Six Marketing Lessons Small Businesses Can Take from the Barbie Marketing Campaign

3 minutes read
Barbie-mania has swept the world and with its estimated $150 million marketing budget, it’s everywhere you look - online, in stores, on the streets and even on menus thanks to Burger King’s pink burgers.

But not all brands have the luxury of turning mansions pink, organising extravagant events, or teaming up with influencers at six or even seven figures per post. However, small businesses can still learn valuable marketing lessons from the super successful Barbie marketing campaign. Mattel’s massive investment in promoting Barbie’s movie and brand taught us valuable strategies that even modest budgets can adopt. 

Here are six key takeaways:

1. Embrace storytelling

The Barbie marketing campaign showcased the power of storytelling brilliantly. Small businesses can create compelling narratives around their products or services. By sharing relatable stories that resonate with their target audience, businesses can build emotional connections and loyalty. Storytelling is a cost-effective way to engage customers and differentiate from competitors. 

The Barbie campaign also had an air of mystery with teaser trailers. Small businesses could take this concept and apply it to their own marketing, teasing in announcements whether it’s a new product or service, a new client win or even something as small as a visit from the office’s favourite four-legged friend! 

2. Leverage partnerships

While small businesses may not be able to afford celebrity influencers, they can still collaborate with local influencers, micro-influencers, or complementary businesses. Partnering with influencers or businesses in the same niche can expand your reach and introduce your brand to new audiences. These partnerships benefit both businesses, providing exposure without extravagant costs. You scratch their backs n’ all that.

3. Focus on audience engagement

The Barbie campaign invested heavily in engaging its audience, building a community and encouraging user-generated content. Small businesses can replicate this approach by investing time and creativity into social media interactions, hosting competitions and encouraging customers to share their experiences. Engaging with customers creates a loyal fan base, in turn boosting all-important, ever-powerful word-of-mouth marketing.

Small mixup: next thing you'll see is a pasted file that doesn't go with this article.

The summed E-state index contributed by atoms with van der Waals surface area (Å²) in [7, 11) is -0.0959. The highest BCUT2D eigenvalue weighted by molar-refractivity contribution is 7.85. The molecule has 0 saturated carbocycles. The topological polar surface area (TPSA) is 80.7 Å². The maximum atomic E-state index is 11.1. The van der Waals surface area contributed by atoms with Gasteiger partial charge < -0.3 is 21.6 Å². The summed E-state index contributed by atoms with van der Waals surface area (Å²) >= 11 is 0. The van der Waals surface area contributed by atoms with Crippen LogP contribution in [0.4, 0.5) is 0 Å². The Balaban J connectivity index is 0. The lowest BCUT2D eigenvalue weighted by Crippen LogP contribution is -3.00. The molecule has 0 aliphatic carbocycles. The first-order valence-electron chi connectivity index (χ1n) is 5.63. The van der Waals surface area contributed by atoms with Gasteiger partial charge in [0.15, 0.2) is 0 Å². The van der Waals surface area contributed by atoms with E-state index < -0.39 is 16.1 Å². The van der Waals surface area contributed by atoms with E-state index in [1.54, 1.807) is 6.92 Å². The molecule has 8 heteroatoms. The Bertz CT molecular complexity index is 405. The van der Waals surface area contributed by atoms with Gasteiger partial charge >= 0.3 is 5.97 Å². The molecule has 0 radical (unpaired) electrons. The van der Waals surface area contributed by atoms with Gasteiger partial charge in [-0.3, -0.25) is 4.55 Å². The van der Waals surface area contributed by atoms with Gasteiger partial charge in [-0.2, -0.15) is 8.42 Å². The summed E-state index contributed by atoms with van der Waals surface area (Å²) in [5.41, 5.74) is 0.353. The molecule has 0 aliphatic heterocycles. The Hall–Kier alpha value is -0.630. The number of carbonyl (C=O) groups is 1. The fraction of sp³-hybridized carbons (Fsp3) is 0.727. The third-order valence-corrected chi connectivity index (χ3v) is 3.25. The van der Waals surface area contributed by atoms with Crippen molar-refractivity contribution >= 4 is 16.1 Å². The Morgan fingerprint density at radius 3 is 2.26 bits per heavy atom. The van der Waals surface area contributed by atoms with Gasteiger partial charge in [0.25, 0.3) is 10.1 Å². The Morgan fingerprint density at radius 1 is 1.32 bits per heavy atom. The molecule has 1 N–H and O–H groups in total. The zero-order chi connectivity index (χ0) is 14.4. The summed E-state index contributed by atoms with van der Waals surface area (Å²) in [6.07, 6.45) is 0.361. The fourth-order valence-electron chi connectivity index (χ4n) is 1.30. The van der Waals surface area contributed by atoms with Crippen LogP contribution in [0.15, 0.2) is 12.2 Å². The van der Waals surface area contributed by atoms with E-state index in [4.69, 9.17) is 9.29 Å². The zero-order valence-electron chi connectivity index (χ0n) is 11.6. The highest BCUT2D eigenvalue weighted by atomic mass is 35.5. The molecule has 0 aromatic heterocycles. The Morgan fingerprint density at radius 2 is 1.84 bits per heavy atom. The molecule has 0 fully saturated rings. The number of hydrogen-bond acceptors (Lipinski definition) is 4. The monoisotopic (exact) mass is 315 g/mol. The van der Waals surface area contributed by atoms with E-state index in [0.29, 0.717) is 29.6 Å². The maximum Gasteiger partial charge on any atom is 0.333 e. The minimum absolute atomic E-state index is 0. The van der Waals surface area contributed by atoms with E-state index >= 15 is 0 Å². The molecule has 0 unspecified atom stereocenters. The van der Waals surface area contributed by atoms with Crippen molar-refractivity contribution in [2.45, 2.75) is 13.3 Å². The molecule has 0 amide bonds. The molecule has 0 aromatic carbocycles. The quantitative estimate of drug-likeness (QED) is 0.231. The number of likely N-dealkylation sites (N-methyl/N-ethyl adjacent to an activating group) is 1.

4. Celebrate diversity and inclusivity

Barbie’s campaign made strides in embracing diversity and inclusivity, which struck a chord with modern audiences. Small businesses can follow suit by celebrating diversity in their marketing efforts. Showcasing inclusivity in advertisements and promotions reflects positively on the brand and appeals to a wide range of customers who feel represented and valued. 

5. Invest in customer feedback

The Barbie campaign used surveys and customer feedback to understand preferences and continually improve their products. Small businesses can adopt a similar strategy by gathering feedback through social media polls, online surveys, or email campaigns. Understanding customer needs and preferences allows businesses to make data-driven decisions and better cater to their target audience.

6. Keep up marketing momentum in tough times

In times of economic uncertainty, many businesses reduce their marketing activities to cut costs. The marketing team behind the Barbie franchise, however, went all in even though the film was released during a downturn. This strategy meant they secured a big slice of the market’s attention, now and in the future – something for small businesses to consider. The less noise there is, the louder your voice will seem and the more people will hear what you have to say. 

So, while small businesses may not have the financial freedom of a major brand like Mattel, they can still learn valuable marketing lessons from the Barbie marketing campaign.

Remember, marketing success lies not only in budget size but in creativity, understanding your audience and building meaningful connections. It’s about making your marketing budget work smarter, not harder. Big isn’t always better, it’s what you do with it that counts (yes we’re still talking about budgets.)